# Category Archives: Theory

Every time my intermediate students learn how to identify triads with Roman numerals, I remind myself that I need to make a fast activity that will make this easier and more fun. With the help of my students who tested it and made suggestions, I finally came up with this one which we named Triad Trios, because it only takes 3 cards in a column to win. It is a fast game for student and teacher.

Since this is an introductory activity, the key signature is C Major. I successfully used this with students who had no experience with the concept and they learned it much faster than when I simply explained it to a student with a worksheet.

I am a little hesitant about posting it here, however. Triad Trios is an easy game to explain in person, but I found it difficult to write the instructions. I’ve made some graphics that I hope will help. I suggest you print the instructions and save the with the cards.

I found this game to be fantastic in teaching a very hard concept and making it easy to learn. Teachers who prepare students for exams such as your state theory exam or ABRSM, as well as the AP music exam will find Triad Trios very helpful.

## Objective

• On the grand staff in the key of C major, identify I, IV, and V triads with the correct Roman numeral.
• Use the correct Arabic numeral for inverted triads, using the bass note as the identifier.

## Cards

• Triad Trios uses only 9 cards per player, and is printed on front and back. You will make two sets, one for each player, using a different color for each set.
• The file has 2 pages, but the second page is for the back of the cards.
• Print only one page, then print on the back however your printer does that.
• Alternately, instead of printing the second page on the back, which can be tricky, you can hand write the Roman numerals  on the back.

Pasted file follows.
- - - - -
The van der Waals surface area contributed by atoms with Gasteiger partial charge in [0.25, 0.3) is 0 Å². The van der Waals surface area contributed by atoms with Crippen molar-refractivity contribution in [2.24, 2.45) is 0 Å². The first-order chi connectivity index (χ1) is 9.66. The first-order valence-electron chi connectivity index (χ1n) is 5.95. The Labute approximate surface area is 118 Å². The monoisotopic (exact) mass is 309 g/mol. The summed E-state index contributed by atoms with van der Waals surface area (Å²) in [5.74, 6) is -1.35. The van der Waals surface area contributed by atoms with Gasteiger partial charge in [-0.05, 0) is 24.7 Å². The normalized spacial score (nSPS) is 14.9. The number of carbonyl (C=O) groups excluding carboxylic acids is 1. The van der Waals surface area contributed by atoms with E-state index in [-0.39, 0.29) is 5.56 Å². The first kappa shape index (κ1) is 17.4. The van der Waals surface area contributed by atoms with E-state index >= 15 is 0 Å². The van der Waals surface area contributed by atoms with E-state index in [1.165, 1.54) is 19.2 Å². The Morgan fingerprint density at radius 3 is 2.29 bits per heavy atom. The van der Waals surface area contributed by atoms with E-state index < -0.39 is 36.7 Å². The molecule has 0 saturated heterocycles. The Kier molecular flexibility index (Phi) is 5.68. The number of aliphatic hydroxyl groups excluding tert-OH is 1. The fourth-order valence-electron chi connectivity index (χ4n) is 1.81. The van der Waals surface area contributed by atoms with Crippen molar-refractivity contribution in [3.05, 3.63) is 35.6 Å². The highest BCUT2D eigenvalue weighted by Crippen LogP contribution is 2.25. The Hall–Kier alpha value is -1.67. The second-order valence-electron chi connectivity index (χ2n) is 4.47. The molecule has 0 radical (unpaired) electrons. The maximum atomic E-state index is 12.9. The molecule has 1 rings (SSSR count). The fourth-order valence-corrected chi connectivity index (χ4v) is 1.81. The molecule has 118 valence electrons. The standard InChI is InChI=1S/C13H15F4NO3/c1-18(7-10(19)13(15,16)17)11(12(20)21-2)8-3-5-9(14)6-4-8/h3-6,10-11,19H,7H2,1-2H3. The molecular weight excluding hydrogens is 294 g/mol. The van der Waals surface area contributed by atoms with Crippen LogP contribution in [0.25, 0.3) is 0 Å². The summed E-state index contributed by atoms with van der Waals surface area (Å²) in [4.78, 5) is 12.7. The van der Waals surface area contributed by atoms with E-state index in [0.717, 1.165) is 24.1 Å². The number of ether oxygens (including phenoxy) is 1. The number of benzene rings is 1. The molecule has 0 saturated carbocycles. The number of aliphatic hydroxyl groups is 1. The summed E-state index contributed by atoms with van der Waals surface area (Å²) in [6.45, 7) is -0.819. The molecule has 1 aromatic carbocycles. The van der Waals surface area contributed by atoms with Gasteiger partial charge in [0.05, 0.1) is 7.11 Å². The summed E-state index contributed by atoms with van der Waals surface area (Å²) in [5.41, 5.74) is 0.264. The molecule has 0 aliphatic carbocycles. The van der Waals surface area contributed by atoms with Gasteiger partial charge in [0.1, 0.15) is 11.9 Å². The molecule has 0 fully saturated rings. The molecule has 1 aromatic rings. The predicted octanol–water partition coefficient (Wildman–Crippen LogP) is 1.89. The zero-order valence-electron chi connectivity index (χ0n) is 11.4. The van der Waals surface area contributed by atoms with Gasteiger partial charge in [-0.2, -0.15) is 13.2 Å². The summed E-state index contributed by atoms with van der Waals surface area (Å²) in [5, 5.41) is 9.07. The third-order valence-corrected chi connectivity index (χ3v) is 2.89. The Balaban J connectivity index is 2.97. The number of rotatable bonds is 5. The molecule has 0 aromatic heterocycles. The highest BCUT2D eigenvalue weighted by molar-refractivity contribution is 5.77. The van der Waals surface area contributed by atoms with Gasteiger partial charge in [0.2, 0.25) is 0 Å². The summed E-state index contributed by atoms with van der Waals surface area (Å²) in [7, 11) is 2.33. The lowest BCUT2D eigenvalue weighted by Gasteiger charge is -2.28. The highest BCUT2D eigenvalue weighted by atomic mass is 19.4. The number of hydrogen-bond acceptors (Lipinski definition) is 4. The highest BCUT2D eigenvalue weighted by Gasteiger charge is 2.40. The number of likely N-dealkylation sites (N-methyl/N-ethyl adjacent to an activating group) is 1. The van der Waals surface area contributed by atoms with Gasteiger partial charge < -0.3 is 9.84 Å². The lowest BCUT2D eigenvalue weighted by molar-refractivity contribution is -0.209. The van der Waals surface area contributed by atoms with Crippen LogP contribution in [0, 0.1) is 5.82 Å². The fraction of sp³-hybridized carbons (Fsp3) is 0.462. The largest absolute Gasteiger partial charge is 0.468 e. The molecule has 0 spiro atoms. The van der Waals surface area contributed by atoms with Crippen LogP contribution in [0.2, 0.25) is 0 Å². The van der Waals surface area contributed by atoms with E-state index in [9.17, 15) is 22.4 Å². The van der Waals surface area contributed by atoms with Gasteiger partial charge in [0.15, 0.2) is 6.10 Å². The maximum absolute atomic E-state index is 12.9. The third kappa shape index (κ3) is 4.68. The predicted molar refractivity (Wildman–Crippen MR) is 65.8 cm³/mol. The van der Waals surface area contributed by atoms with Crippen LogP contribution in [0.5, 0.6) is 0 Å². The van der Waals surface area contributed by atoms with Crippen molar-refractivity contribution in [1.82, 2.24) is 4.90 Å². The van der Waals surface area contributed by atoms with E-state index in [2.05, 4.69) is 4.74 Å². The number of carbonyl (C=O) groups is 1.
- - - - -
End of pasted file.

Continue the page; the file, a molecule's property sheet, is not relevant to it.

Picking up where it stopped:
• The purpose of the colored card stock is to quickly separate the decks. If you only have white card stock, mark them in some way.

## Directions

• This activity is for two players: student and teacher, or two students.
• Each player has a deck of one color of cards. The “front” of the card show a triad on the staff. The back has the Roman numeral answer.
• Each player has his deck on a table in front of him with the front of the cards (the grand staff side) facing up.
• Before starting, explain that all the cards are in the key of C Major. Review the I, IV, and V chords in C.
• Without turning the card over to see the back, the first player identifies the top card in his stack, saying, for example, I6 (one six). The player turns the card over to see the answer. Then he places it on the table with the answer (the back of the card) facing up.
• The second player repeats this, and puts his card on the table also.
• The play continues in this fashion. Every time a card is drawn it is placed on the table. The cards should be arranged in columns, so that all the Roman numeral I cards are in the first column, all the Roman IV cards are in the second column, and all the Roman numeral V cards are in the third column.
• The first player who has all three inversions (I, I6, and I6/4 or IV, IV6, and IV6/4 OR V, V6 and V6/4) in a column is the winner.
• Since I use this game as a teaching tool, there is no penalty if they get the answer wrong. I simply help them figure it out.

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Filed under Intermediate Students, Texas State Theory Test, Theory

Triad Tic Tac Toe is a set of four cards to review chords and chord inversions. This is a very fast, 2-person tic tac toe game for late elementary and intermediate students. Only one card is used in the game, so you can play at different levels for each student. It can be used for review, or as a teaching tool to explain as you play.

This game is like a worksheet, but a lot more fun.

There are four cards in this set. The first and second cards include inverted triads, and the third and fourth cards are in root position.

Have you ever noticed that some students can play inversions without any trouble, but they just sit and stare when you ask them to name the chord. There is no doubt that learning to quickly identify inversions is a great help in not only memorizing, but in learning theory, improvising, or playing lead sheets.